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    Ethiopian government, Tigray rebels sign cease-fire deal ending 2-year war

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    A fresh cease-fire agreement was reached by the two warring parties on Wednesday, two years into a conflict that has claimed thousands of lives. This is a diplomatic victory for both Ethiopia’s government and the Tigray rebels.

    “Today marks the beginning of a new dawn for Ethiopia, for the Horn of Africa, and indeed for Africa as a whole,” Olusegun Obasanjo, the high representative of the chairperson of the African Union Commission, stated in announcing the development. Let me quickly give God praise for this brand-new day.

    He continued, “What we have worked so hard to realise for ourselves over the years – African answers for African challenges – is now being put into reality and actualization. Additionally, we witness the implementation of Agenda 2063, which stands for the silencing of firearms in Africa, during today’s peace agreement signing ceremony.

    The two parties to the conflict in Ethiopia, according to former Nigerian president Obasanjo, have formally agreed to a cease-fire, systematic, orderly, smooth, and coordinated disarmament, the restoration of law and order, the restoration of services, unrestricted access to humanitarian aid, and the protection of civilians, particularly women, children, and other vulnerable groups.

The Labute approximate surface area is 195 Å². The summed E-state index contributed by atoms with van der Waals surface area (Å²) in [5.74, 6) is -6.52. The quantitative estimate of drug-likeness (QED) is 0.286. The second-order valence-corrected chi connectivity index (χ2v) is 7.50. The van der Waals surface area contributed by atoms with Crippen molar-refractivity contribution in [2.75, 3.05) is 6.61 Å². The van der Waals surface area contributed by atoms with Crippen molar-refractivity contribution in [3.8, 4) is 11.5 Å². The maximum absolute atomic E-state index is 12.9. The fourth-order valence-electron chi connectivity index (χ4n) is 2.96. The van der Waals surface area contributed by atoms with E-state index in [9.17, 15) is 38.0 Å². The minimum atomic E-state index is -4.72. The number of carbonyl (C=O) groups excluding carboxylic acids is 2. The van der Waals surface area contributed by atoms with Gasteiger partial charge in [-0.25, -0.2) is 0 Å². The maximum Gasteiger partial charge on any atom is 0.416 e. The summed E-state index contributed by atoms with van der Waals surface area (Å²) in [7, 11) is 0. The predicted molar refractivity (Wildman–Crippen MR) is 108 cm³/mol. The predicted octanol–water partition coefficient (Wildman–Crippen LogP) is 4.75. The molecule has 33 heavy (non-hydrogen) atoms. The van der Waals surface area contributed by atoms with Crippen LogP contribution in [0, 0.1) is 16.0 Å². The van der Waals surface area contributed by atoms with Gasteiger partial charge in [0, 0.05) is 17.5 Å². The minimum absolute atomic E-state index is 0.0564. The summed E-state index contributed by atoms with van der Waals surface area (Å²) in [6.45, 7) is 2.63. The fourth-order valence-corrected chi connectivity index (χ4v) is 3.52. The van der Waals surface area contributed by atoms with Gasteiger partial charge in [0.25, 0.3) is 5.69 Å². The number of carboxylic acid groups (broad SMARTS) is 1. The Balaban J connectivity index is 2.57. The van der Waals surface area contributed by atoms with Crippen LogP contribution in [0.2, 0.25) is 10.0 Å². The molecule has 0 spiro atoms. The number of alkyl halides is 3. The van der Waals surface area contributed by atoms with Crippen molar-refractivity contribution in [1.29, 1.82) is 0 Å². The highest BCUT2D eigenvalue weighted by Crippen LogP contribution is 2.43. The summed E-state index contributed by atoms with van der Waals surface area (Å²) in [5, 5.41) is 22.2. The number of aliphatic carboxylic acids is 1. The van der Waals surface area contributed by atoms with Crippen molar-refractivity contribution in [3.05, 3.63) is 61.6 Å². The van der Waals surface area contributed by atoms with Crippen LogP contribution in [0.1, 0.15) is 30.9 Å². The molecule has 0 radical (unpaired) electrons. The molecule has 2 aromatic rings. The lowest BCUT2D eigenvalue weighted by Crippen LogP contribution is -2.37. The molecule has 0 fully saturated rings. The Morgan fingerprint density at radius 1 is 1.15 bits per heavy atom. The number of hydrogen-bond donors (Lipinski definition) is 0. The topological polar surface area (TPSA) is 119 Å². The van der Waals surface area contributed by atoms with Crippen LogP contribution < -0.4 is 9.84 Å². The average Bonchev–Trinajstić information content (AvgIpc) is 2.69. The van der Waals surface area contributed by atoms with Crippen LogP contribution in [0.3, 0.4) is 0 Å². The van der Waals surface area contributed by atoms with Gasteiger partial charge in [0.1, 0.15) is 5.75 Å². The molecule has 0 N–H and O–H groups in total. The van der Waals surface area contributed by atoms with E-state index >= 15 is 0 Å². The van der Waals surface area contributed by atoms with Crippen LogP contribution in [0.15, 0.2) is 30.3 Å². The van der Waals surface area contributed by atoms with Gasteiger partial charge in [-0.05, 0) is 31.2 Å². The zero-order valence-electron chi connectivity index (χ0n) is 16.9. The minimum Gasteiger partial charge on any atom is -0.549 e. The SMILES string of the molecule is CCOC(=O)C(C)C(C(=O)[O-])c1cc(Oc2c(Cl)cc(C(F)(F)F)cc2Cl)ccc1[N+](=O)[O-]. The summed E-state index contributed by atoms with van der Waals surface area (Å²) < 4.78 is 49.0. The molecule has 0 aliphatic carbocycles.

The agreement also addresses the issue of guaranteeing security for all parties, both inside and outside of Ethiopia.

    The Ethiopian peace process’ participants were praised for signing the peace accord by Kenyan President William Ruto in a statement.

    The two parties’ dedication to the African Union-led peace process, according to Ruto, “aligns with our collective objective for peace and security within our region.”

    According to a study the UN issued on October 29, Ethiopia is home to 2.75 million internally displaced persons, and 12.5 million of those children require humanitarian aid.

    Since a months-long truce was broken in late August, there has been fierce fighting in the northern Ethiopian region, with reports of massive deaths and human rights violations.

    Both sides were charged with violations that may have constituted war crimes and crimes against humanity in a report by UN rights experts published last month.

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